This seemed to be quite an organized affair, as these clerics would set up shop in mosques after sundown prayers and ran special classes. All were welcome to attend, and those who did were given vouchers for aid and food was handed out by special distribution centers that had started to spring up across east Aleppo. They were attempting to win over the people and more fighters to their cause through a clever campaign of providing much-needed aid to the poorest of areas, and free classes mostly focusing on religious education, but also including basics such as Arabic reading, writing and grammar. The emphasis, however, was on Quran recital and there were monetary prizes for those who would memorize chapters by heart. This would be mixed with radicalization as there would always be stories glorifying the martyrs of global jihad, including the freedom fighters of Afghanistan and Iraq.
Mahmoud described to me his horror at what was going on. “I knew what they were doing, but I was helpless to stop it. We simply didn’t have the resources to take them on, they were well supplied and financed. We couldn’t provide all the aid they could, they must have spent millions.” This went on for quite a while until relations with the nascent Islamic State in Aleppo soured and internecine war broke out in January 2014. “Suddenly, those jihadists were now turning their guns on each other. They had shown their true face, they were not fighting the kufar, but each other. People saw this and began to be disgusted at their deception,” he said.
Unfortunately, this still did not convince those local recruits who had already joined, and instead they simply switched factions, most according to who their holy mentor followed. Many would become cannon fodder for the upcoming jihadist fratricide, as their grand aspiration of fighting and defeating the kufar was cynically twisted. But this also provided an opportunity for Mahmoud and people like him, who wanted to win back the souls of the believers from the extremists.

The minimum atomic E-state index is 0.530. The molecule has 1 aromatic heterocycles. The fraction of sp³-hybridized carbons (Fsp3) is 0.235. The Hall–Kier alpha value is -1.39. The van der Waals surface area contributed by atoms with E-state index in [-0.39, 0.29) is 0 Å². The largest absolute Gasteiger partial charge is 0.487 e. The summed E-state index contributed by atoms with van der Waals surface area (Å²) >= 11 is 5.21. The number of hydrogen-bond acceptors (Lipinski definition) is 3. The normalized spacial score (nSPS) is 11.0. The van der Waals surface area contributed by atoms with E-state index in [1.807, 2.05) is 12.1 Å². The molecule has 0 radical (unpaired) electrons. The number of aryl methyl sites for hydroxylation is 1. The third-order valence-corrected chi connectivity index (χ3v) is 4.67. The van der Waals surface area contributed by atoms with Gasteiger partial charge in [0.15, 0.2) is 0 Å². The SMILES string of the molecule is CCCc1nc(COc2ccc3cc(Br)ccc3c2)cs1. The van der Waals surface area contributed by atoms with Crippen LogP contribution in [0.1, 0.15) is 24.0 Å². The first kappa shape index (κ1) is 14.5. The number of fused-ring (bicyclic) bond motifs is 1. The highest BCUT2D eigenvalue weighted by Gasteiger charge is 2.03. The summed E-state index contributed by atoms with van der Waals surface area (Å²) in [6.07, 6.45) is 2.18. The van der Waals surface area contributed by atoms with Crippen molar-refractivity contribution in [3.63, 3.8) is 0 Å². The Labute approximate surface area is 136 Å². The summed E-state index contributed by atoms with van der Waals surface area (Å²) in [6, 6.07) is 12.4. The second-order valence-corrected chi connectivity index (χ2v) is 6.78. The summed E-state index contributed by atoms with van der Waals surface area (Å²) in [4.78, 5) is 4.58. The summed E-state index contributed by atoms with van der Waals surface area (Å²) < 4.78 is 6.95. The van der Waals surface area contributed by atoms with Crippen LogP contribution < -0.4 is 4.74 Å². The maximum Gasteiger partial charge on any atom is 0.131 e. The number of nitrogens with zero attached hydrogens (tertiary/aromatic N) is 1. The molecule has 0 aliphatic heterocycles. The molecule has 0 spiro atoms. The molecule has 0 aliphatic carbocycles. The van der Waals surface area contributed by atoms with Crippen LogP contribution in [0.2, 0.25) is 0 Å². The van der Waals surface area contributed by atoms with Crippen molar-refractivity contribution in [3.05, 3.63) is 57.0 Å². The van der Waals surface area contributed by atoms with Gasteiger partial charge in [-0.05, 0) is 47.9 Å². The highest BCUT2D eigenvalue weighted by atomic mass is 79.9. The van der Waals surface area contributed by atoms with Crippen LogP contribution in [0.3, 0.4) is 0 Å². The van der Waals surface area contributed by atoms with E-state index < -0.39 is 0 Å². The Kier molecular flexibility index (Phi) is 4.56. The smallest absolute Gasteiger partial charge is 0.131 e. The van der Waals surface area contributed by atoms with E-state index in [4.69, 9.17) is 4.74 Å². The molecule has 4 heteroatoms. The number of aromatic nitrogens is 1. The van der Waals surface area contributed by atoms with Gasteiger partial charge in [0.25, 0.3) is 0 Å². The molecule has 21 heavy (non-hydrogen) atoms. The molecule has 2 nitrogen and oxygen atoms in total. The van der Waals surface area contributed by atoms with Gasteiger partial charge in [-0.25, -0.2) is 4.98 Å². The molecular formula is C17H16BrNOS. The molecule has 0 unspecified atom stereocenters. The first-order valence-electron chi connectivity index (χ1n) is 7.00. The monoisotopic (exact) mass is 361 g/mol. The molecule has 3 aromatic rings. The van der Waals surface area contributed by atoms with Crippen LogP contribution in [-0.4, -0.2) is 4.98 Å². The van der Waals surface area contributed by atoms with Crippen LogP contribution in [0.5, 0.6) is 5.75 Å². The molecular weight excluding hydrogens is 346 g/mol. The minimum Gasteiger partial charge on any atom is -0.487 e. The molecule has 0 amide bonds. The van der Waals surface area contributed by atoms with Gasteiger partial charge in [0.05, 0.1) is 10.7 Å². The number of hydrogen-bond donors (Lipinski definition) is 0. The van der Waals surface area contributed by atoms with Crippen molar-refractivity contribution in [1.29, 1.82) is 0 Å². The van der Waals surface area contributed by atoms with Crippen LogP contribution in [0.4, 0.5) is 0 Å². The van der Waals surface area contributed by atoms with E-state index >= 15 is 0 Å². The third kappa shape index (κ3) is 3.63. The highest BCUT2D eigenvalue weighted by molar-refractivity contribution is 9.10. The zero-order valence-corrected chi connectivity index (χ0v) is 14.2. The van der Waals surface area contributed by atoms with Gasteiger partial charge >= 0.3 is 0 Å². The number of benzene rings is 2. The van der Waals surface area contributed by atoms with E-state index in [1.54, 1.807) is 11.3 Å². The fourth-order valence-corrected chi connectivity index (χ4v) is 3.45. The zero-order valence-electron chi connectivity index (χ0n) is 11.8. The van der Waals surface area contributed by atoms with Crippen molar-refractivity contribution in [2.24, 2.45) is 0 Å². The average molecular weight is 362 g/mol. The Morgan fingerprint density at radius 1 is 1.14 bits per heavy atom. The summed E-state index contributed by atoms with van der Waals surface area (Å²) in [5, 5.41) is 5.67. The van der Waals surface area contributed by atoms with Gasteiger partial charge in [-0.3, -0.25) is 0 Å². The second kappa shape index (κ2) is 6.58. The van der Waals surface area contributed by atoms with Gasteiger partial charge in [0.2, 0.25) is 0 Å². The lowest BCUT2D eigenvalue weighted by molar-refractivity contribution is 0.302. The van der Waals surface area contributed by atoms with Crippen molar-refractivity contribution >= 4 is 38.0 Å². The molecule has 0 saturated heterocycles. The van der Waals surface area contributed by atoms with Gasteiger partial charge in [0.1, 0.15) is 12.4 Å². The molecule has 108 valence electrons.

“As soon as this inter-rebel fighting broke out, people became disillusioned. ‘Why are Muslims killing each other?‘ they would ask. None of the answers the jihadists gave them were convincing. This is where I would try to explain to everyone I could, while working at the soup kitchens or aid centers, that those people were “daleen” [had lost their way] and their type of jihad was wrong as it distorted the values of our religion and made us seem like just savages and butchers. Thank God, I was successful of convincing many that they were wrong, and I felt happy that I was winning my people back,” Mahmoud said.
What Mahmoud told me was a grim tale of radicalization in the chaos and turmoil of war and lays bare the real dangers Syria faces even if the war ends, but it also provides hope that there is a way to win back people from the brink.